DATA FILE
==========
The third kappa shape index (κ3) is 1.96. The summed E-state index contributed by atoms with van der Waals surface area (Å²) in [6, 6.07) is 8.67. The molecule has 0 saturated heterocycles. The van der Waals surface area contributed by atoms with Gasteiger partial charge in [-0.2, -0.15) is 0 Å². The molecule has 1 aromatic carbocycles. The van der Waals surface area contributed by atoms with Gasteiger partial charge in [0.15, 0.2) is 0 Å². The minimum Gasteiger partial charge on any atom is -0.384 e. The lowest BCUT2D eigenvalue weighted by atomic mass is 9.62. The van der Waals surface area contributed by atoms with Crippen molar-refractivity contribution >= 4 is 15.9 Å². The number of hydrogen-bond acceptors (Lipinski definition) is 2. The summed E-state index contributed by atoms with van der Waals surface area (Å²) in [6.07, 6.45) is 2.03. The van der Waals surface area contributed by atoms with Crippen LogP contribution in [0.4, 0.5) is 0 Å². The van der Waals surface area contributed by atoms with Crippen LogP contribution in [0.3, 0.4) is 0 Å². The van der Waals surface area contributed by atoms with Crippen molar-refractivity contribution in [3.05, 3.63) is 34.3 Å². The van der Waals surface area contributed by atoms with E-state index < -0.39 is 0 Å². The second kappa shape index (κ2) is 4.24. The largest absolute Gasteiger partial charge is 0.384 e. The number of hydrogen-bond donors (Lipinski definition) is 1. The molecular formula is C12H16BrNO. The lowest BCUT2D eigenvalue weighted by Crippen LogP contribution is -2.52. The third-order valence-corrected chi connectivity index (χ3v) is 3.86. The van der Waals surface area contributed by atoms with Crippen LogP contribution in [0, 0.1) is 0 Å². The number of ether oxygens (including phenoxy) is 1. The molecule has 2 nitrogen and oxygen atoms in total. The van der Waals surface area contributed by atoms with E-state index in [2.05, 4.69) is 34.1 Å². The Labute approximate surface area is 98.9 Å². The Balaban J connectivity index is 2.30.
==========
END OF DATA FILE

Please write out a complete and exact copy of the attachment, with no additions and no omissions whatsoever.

The third kappa shape index (κ3) is 1.96. The summed E-state index contributed by atoms with van der Waals surface area (Å²) in [6, 6.07) is 8.67. The molecule has 0 saturated heterocycles. The van der Waals surface area contributed by atoms with Gasteiger partial charge in [-0.2, -0.15) is 0 Å². The molecule has 1 aromatic carbocycles. The van der Waals surface area contributed by atoms with Gasteiger partial charge in [0.15, 0.2) is 0 Å². The minimum Gasteiger partial charge on any atom is -0.384 e. The lowest BCUT2D eigenvalue weighted by atomic mass is 9.62. The van der Waals surface area contributed by atoms with Crippen molar-refractivity contribution >= 4 is 15.9 Å². The number of hydrogen-bond acceptors (Lipinski definition) is 2. The summed E-state index contributed by atoms with van der Waals surface area (Å²) in [6.07, 6.45) is 2.03. The van der Waals surface area contributed by atoms with Crippen LogP contribution in [0.4, 0.5) is 0 Å². The van der Waals surface area contributed by atoms with Crippen LogP contribution in [0.3, 0.4) is 0 Å². The van der Waals surface area contributed by atoms with Crippen molar-refractivity contribution in [3.05, 3.63) is 34.3 Å². The van der Waals surface area contributed by atoms with E-state index < -0.39 is 0 Å². The second kappa shape index (κ2) is 4.24. The largest absolute Gasteiger partial charge is 0.384 e. The number of hydrogen-bond donors (Lipinski definition) is 1. The molecular formula is C12H16BrNO. The lowest BCUT2D eigenvalue weighted by Crippen LogP contribution is -2.52. The third-order valence-corrected chi connectivity index (χ3v) is 3.86. The van der Waals surface area contributed by atoms with Crippen LogP contribution in [0, 0.1) is 0 Å². The number of ether oxygens (including phenoxy) is 1. The molecule has 2 nitrogen and oxygen atoms in total. The van der Waals surface area contributed by atoms with E-state index in [2.05, 4.69) is 34.1 Å². The Labute approximate surface area is 98.9 Å². The Balaban J connectivity index is 2.30.